JAMA 14 July 2010 Vol 304
163 The classic hero of palliative care used to be the personal doctor who turned up in the middle of the night to administer symptom relief and consolation. Most doctors have done that from time to time, and found it immensely satisfying and immensely tiring. So what, by contrast, is the effect of centralised telephone-based care management coupled with automated symptom monitoring on pain and depression in patients with cancer? Also good, is the verdict of this randomised trial from Indiana, where there are lots of scattered rural communities, making heroism less practical. It resulted in better pain control and relief of depression than “usual care”. Yet palliative care ideally comprises not only such routine systems for averting symptom crises, but also good systems of immediate care, and always the availability of human comfort.
172 Most childhood cancers are now followed by long term survival, but at a high cost. Here is the latest report from the cohort of nearly 18,000 British children followed up after cancer treatment from 1940 onwards. Overall, there were 11 times the expected number of deaths in these survivors. Of these nearly two-thirds were due to recurrent or progressive initial malignancy, but that still leaves an awful excess of second cancers and cardiovascular disease. Even after thirty years, the death rate is tripled.
194 It’s often stated that before antiretroviral treatment, HIV infection was uniformly fatal, but that is not quite true. About one infected person in 200 failed to develop progressive disease while remaining untreated. These people (LTNPs – long-term non-progessors) are intensively studied, of course, for what they might be able to tell us about mechanisms to protect everybody from this virus. They fall into two broad categories according to their detectable viral load and CD-4 counts but most remain healthy without any treatment for 20 years. Read on.
NEJM 15 July 2010 Vol 363
211 ANCA-associated vasculitis is nasty: in the days before it was called that, it killed most people who had it, by causing renal failure and respiratory tract inflammation and necrosis complicated by infection. Cyclophosphamide and high-dose corticosteroids are effective treatments, but mortality in the first year still exceeds 15%. Then along came rituximab, a monoclonal antibody aimed at knocking out B-cells expressing CD20. It was hoped that this would be a magic bullet treatment that would avoid all the dangerous effects of cytotoxic drugs and steroids. Here are two trials in patients with newly presenting Wegener’s granulomatosis, Churg-Strauss syndrome and other ANCA-associated diseases. The first demonstrates non-superiority; the second (p.221) demonstrates non-inferiority. In other words, rituximab treatment is still associated with a 15%+ first year mortality and similar adverse effects to existing standard regimens using cyclophosphamide and prednisolone. The niche use of rituximab will be for patients who fail to respond to these – see editorial on p.285.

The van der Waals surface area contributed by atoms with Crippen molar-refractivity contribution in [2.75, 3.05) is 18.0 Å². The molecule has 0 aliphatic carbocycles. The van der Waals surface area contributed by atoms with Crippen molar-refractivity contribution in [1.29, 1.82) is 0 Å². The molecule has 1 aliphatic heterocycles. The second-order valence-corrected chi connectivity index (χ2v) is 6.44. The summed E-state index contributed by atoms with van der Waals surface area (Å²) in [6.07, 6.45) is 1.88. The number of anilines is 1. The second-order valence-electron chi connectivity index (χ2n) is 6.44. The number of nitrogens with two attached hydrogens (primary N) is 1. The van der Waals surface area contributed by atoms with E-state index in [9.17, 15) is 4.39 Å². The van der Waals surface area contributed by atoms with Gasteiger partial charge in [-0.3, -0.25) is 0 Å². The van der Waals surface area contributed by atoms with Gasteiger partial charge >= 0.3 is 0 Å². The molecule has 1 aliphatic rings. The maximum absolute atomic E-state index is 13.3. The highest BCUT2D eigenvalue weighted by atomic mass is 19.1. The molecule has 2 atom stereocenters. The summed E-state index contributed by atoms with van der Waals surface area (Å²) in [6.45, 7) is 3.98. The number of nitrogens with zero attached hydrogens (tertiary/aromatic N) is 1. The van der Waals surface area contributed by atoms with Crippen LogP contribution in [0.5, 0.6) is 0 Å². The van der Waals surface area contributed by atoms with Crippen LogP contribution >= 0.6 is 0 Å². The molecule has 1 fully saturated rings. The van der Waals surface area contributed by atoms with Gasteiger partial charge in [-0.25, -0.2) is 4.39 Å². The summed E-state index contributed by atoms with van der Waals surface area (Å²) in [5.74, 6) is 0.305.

233 By now, most of you should be aware that ACCORD was a big trial of various interventions in type 2 diabetes that was stopped early because of excess mortality in the group randomised to tight control of glycaemia. Death is generally agreed to be the most important and definite end-point in any study. Diabetic retinopathy is not quite in the same league, and a good deal harder to define. ACCORD used a definition based on three points in a visual acuity scale and/or the need for intervention (laser photocoagulation or vitrectomy). Just as in UKPDS and other studies, tighter glycaemic control achieved a small but significant reduction in these end-points. But the biggest reduction (about 40%) was seen in patients randomised to receive fenofibrate in addition to statins. This is seized upon with enthusiasm by an ophthalmologist writing on p.287 . Reading this editorial and last week’s Lancet review, I’m beginning to worry that diabetic retinopathy can cause tunnel vision.